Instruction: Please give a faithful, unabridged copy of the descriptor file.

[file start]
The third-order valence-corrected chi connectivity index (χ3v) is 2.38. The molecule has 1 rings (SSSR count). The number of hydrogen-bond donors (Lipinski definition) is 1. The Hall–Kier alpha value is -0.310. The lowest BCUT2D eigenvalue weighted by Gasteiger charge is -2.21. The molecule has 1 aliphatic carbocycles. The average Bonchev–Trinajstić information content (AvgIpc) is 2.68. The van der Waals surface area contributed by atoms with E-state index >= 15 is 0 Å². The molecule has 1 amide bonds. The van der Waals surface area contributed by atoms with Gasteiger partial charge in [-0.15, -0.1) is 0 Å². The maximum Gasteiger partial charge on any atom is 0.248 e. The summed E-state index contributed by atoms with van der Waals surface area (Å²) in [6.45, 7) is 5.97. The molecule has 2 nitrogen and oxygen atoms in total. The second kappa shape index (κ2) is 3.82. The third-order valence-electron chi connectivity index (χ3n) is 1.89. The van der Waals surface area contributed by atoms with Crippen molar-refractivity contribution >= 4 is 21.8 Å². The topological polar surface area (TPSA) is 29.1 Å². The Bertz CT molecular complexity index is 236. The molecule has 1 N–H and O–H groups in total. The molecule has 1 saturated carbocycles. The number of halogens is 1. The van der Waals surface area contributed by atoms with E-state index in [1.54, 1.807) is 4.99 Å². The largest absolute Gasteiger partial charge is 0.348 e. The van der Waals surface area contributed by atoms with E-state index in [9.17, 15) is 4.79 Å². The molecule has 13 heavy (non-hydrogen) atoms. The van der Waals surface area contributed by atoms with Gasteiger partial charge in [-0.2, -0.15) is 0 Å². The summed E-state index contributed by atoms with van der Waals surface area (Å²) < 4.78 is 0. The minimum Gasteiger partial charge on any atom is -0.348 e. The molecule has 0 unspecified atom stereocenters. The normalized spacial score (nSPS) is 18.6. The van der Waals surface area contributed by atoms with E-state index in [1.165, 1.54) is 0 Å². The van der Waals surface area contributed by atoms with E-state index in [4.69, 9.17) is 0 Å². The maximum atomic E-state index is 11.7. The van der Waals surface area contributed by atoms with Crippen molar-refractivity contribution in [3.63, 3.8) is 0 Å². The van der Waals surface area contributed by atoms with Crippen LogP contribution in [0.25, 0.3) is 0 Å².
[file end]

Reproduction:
The third-order valence-corrected chi connectivity index (χ3v) is 2.38. The molecule has 1 rings (SSSR count). The number of hydrogen-bond donors (Lipinski definition) is 1. The Hall–Kier alpha value is -0.310. The lowest BCUT2D eigenvalue weighted by Gasteiger charge is -2.21. The molecule has 1 aliphatic carbocycles. The average Bonchev–Trinajstić information content (AvgIpc) is 2.68. The van der Waals surface area contributed by atoms with E-state index >= 15 is 0 Å². The molecule has 1 amide bonds. The van der Waals surface area contributed by atoms with Gasteiger partial charge in [-0.15, -0.1) is 0 Å². The maximum Gasteiger partial charge on any atom is 0.248 e. The summed E-state index contributed by atoms with van der Waals surface area (Å²) in [6.45, 7) is 5.97. The molecule has 2 nitrogen and oxygen atoms in total. The second kappa shape index (κ2) is 3.82. The third-order valence-electron chi connectivity index (χ3n) is 1.89. The van der Waals surface area contributed by atoms with Crippen molar-refractivity contribution >= 4 is 21.8 Å². The topological polar surface area (TPSA) is 29.1 Å². The Bertz CT molecular complexity index is 236. The molecule has 1 N–H and O–H groups in total. The molecule has 1 saturated carbocycles. The number of halogens is 1. The van der Waals surface area contributed by atoms with E-state index in [1.54, 1.807) is 4.99 Å². The largest absolute Gasteiger partial charge is 0.348 e. The van der Waals surface area contributed by atoms with E-state index in [9.17, 15) is 4.79 Å². The molecule has 13 heavy (non-hydrogen) atoms. The van der Waals surface area contributed by atoms with Gasteiger partial charge in [-0.2, -0.15) is 0 Å². The summed E-state index contributed by atoms with van der Waals surface area (Å²) < 4.78 is 0. The minimum Gasteiger partial charge on any atom is -0.348 e. The molecule has 0 unspecified atom stereocenters. The normalized spacial score (nSPS) is 18.6. The van der Waals surface area contributed by atoms with E-state index in [1.165, 1.54) is 0 Å². The van der Waals surface area contributed by atoms with E-state index in [4.69, 9.17) is 0 Å². The maximum atomic E-state index is 11.7. The van der Waals surface area contributed by atoms with Crippen molar-refractivity contribution in [3.63, 3.8) is 0 Å². The van der Waals surface area contributed by atoms with Crippen LogP contribution in [0.25, 0.3) is 0 Å².